Effects of peatland degradation

sources of greenhouse gas emissions that can continue for decades and beyond (Limpens et al., 2008; Parish et al., 2008; Joosten, 2010; Urák et al., 2017). Once drained, peatlands become vulnerable to more frequent and deeper fires, which make a substantial contribution to greenhouse gas emissions. Half the world’s peatland emissions come from Southeast Asia where a combination of deforestation, deep drainage and high temperatures boosts peat decomposition and the incidence of fires (Joosten et al., 2012; Biancalani et al., 2014). For example, in 2015, Indonesia experienced, “the year’s worst environmental disaster” (The Guardian, 2015) which, following an exceptionally dry year brought on by a particularly strong El Niño weather system, saw emissions from peat fires alone reach between 1.5 to 1.75 GtCO 2 e, more than the entire total annual emissions of Japan for that year (World Bank, 2015; Field et al., 2016; UNFCCC, 2017). This trend continues globally with large and uncontrollable fires every dry season.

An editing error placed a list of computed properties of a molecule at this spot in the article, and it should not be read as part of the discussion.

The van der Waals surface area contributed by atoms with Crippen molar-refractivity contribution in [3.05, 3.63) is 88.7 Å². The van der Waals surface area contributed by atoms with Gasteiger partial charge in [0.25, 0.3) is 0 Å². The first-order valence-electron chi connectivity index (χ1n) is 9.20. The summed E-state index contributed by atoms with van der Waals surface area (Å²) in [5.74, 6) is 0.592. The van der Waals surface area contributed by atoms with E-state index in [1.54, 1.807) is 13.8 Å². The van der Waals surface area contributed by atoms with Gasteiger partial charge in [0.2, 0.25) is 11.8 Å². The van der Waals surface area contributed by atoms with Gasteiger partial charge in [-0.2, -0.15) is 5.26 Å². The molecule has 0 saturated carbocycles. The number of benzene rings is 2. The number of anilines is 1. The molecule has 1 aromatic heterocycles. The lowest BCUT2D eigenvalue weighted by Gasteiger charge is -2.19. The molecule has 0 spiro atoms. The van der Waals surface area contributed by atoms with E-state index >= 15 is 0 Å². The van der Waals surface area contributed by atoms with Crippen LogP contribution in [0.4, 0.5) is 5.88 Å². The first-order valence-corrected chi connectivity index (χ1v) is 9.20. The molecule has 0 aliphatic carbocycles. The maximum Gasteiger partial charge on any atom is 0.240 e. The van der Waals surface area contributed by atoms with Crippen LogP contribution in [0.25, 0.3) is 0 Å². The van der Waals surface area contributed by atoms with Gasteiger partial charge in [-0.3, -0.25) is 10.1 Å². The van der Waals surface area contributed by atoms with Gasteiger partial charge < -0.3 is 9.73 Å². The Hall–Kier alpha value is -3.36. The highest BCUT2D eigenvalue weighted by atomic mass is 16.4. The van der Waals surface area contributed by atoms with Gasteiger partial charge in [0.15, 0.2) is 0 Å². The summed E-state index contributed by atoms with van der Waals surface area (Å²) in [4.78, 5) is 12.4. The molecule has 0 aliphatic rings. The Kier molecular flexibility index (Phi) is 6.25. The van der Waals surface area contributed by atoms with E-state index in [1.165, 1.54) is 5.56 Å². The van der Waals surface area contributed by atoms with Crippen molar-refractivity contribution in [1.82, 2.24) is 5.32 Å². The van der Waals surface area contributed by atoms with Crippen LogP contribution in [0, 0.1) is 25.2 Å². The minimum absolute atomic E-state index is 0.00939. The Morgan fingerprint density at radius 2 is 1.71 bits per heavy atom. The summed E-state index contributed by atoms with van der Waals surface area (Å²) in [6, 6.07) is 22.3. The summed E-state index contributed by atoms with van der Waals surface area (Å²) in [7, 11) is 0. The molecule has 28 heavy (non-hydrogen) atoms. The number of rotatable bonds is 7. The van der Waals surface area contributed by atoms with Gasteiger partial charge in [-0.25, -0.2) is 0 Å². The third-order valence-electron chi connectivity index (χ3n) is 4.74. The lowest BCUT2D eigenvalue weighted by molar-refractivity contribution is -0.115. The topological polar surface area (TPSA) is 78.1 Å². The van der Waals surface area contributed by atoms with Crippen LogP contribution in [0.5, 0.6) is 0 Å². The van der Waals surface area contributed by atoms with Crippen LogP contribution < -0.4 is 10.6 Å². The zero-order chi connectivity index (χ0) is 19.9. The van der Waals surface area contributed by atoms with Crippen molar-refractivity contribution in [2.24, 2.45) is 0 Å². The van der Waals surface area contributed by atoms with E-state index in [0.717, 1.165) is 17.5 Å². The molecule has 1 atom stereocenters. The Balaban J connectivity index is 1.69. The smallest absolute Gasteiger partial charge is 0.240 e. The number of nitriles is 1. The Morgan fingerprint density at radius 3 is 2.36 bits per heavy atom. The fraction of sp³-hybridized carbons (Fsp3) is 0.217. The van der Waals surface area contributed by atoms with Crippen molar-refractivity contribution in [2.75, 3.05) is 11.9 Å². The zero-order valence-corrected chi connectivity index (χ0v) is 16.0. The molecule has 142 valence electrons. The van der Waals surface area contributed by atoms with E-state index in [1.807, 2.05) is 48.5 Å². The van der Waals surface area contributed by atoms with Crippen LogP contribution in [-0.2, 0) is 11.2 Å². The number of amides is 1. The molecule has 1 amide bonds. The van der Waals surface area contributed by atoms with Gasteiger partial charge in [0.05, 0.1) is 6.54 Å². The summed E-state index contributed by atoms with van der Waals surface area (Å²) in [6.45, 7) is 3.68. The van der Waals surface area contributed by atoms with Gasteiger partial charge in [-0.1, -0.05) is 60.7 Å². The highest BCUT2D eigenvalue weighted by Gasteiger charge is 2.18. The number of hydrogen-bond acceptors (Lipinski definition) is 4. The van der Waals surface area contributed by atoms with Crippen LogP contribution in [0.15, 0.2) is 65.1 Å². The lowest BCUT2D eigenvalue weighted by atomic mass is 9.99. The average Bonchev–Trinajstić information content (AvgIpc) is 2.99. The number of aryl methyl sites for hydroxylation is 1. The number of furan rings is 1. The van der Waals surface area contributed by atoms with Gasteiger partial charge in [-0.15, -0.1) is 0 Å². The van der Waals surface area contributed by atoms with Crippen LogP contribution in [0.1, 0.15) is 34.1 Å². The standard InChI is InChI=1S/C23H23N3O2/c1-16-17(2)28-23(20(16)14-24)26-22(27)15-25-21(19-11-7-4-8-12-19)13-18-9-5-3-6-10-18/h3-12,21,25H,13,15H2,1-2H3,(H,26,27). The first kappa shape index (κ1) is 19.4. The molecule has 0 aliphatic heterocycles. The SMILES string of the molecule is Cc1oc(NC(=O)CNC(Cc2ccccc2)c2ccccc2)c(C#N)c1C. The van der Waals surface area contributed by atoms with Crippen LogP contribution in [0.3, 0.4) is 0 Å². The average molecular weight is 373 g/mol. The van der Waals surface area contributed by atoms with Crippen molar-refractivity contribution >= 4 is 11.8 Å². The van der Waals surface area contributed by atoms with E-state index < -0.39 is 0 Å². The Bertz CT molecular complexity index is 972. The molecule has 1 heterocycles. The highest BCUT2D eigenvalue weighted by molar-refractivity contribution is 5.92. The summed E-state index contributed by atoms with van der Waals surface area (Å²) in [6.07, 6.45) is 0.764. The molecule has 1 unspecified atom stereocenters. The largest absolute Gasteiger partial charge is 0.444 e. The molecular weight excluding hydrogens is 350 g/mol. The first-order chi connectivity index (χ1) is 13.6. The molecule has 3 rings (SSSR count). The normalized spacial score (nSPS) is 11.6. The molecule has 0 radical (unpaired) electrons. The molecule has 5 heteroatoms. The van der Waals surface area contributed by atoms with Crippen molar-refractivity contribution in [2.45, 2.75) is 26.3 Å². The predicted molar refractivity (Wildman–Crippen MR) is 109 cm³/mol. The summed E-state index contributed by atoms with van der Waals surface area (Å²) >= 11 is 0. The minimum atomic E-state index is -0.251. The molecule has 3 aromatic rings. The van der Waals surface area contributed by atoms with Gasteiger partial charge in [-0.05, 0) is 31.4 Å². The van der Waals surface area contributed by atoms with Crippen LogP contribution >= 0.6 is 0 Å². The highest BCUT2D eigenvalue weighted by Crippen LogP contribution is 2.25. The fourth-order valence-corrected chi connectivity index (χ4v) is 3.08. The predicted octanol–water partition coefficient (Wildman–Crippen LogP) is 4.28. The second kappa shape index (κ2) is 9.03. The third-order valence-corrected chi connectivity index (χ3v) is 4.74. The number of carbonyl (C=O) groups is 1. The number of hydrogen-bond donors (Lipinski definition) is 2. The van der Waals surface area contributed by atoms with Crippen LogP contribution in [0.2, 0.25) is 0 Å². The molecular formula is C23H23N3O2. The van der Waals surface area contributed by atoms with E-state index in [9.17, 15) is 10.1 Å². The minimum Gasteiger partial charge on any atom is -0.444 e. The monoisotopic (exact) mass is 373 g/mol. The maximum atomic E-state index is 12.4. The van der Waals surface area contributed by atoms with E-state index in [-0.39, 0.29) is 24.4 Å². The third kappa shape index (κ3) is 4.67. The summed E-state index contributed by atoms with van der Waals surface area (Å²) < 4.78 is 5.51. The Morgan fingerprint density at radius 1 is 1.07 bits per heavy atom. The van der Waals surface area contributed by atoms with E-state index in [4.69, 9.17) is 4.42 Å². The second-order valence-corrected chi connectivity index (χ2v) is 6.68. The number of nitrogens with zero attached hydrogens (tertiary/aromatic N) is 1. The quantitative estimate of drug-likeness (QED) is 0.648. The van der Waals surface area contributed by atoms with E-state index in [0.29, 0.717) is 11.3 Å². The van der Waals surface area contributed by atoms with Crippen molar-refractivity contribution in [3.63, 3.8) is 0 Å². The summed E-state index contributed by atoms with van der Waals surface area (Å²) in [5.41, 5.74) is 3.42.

Many human activities in peatlands cause changes in ecological processes, ecosystem structure and species composition (Limpens et al., 2008), usually as a result of drainage and the destruction of native vegetation (Parish et al., 2008). The social and environmental impacts can continue for decades or even centuries, with huge economic consequences. These result in land loss from subsidence, fires and their associated haze, reduced water quality, loss of unique biodiversity, loss of the potential for the sustainable use of peatlands (paludiculture), as well as a contribution to global warming caused by loss of peat carbon stocks. Greenhouse gas emissions When peatlands are drained, peat comes into contact with air and oxidation of organic matter starts releasing the accumulated carbon and nitrogen into the air. In this way peatlands are converted from long-term carbon reservoirs into

Emissions from peatlands by country Emissions from peatlands by country

Mt CO 2 Mt CO 2

e 1 5 0 e 1 5 0

10 40 100 10 40 100

L ÓPEZ , 2017 L ÓPEZ , 2017

Source: Wetlands International, Briefing paper: accelerating action to Save Peat for Less Heat! Source: Wetlands International, Briefing paper: accelerating action to Save Peat for Less Heat!

Figure 10. Countries with the most peatland and highest carbon dioxide emissions due to peatland degradation.


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